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Openness and privacy

lklOpenness and privacy conflict, says Jonathan Cowie

A recent Geoscientist editorial (23.8, p5) warns against anonymity, and urges that 'nobody should ever write anything to which they would not be content to put their name – or their postnominals'.  All well and good: openness and transparency eschew vested interests.

However, openness does not mean that individual's rights as to personal data privacy should be compromised. The problem is that sometimes the two conflict.

Science has its share of controversy.  There are numerous examples from old chestnuts such as the age of the Earth, as revealed through geology vs. the fundamentalist religious view, through to climate scepticism, animal experimentation, fracking impacts etc.   Mainly whenever a scientist speaks out they do so under employers' (university or a private company) aegis.  However sometimes we may have something to say with which our employer would not want to be associated. (Whistle-blowing being an extreme instance.)  What to do?  Well the obvious answer is to speak out as an individual.  But should one reveal ones personal data?  Remember, for example, that there are hate-mongers out there with strong views on a range of scientific issues, including those already mentioned.

Now, this not a hypothetical concern: I have worked with scientists who have been threatened in their homes!

A recent example of how this issue is being ignored comes with the new mechanism for submitting evidence being trialled by the House of Commons Science & Technology Select Committee in their consultation on 'horizon scanning'.  Having undertaken a number of horizon-scanning exercises in my career I thought I might respond.  But I am semi-retired (no employer).  Formerly I could have responded to the Committee, given my home address/phone/e-mail but asked that these be kept confidential.  This would be done with my contact details being on a spread sheet in a committee secretariat's PC.  However, with the new system you are obliged to enter your address, phone number etc., online.  Here, there is a privacy policy.  This reveals the Select Committees are using Google's services to process your data and that Google reserves the right to store and analyse your own personal data.  In short both the committee and the respondent have lost control over your data.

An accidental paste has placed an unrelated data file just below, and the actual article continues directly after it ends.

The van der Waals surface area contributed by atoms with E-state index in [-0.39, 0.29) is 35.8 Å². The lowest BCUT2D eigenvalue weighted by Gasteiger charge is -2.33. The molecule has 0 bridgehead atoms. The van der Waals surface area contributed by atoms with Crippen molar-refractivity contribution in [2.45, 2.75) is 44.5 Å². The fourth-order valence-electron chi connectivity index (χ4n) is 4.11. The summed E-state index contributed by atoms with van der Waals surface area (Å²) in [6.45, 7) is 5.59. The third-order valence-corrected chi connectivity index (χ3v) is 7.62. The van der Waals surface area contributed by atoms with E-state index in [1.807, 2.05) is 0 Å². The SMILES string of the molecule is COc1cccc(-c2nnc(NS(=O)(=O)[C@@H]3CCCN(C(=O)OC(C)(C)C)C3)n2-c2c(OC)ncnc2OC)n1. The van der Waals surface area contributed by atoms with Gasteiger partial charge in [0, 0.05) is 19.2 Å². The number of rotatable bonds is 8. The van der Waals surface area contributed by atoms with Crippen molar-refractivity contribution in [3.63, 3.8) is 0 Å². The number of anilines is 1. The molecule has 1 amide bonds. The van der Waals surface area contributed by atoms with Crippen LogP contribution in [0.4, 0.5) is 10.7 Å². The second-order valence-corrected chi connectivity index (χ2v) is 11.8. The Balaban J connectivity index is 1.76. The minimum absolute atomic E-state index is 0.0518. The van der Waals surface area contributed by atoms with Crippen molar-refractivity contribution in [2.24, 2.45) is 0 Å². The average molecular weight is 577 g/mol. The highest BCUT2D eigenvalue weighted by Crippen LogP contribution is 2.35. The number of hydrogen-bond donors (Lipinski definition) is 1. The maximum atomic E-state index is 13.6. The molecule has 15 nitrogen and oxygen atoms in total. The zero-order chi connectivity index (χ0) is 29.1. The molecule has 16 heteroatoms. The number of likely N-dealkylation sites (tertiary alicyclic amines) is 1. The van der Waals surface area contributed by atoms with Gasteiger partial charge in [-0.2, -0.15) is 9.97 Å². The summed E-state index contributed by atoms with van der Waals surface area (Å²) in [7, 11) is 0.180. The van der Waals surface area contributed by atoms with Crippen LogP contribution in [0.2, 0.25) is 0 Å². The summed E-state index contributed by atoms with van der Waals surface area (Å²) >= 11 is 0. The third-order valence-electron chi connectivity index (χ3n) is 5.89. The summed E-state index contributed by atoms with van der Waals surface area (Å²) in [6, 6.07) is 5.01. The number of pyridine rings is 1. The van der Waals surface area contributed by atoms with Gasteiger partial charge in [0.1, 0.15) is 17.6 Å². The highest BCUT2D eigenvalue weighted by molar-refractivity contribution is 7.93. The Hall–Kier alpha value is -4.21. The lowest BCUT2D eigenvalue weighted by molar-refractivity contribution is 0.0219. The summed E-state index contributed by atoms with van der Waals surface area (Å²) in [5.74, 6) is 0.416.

Another example is your fundamental rights.  Suppose someone puts your home address on-line, what happens if you become associated with a controversy and want to insulate your private life, nearest and dearest?  You may be surprised that you actually have no absolute rights for your details taken down! While there is a provision in the Data Protection Act, the governmentally appointed ombudsman will _not_ support you by contacting the website; you must request, giving a reason, the website and if they do not remove your details then you (not the ombudsman) have to take them to court.

We need to have protocols that handle our personal data with surgical precision as much as they respect openness and transparency. Learned societies might engage in this debate on behalf of their members (privacy) and profession (openness). The Select Committees' protocols and the forthcoming European Commission Data Protection regulation, that may or may not feature a 'right to be forgotten', are two places to start.

Jonathan Cowie works in science communication and lives somewhere loosely associated with the East Midlands.  He can be precisely found on-line at His latest book out (2013) from Cambridge U. Press (reviewed in September's Geoscientist) and has at public meetings attracted the ire of climate sceptics.

Postscript: With regards to the Select Committee example, the author raised concerns with them some weeks prior to writing this article. However only after this piece was submitted did he hear from them. The good news is that the concerns are being taken seriously.  Meanwhile European Commission Data Protection issues continue to be debated and warrant (your) attention.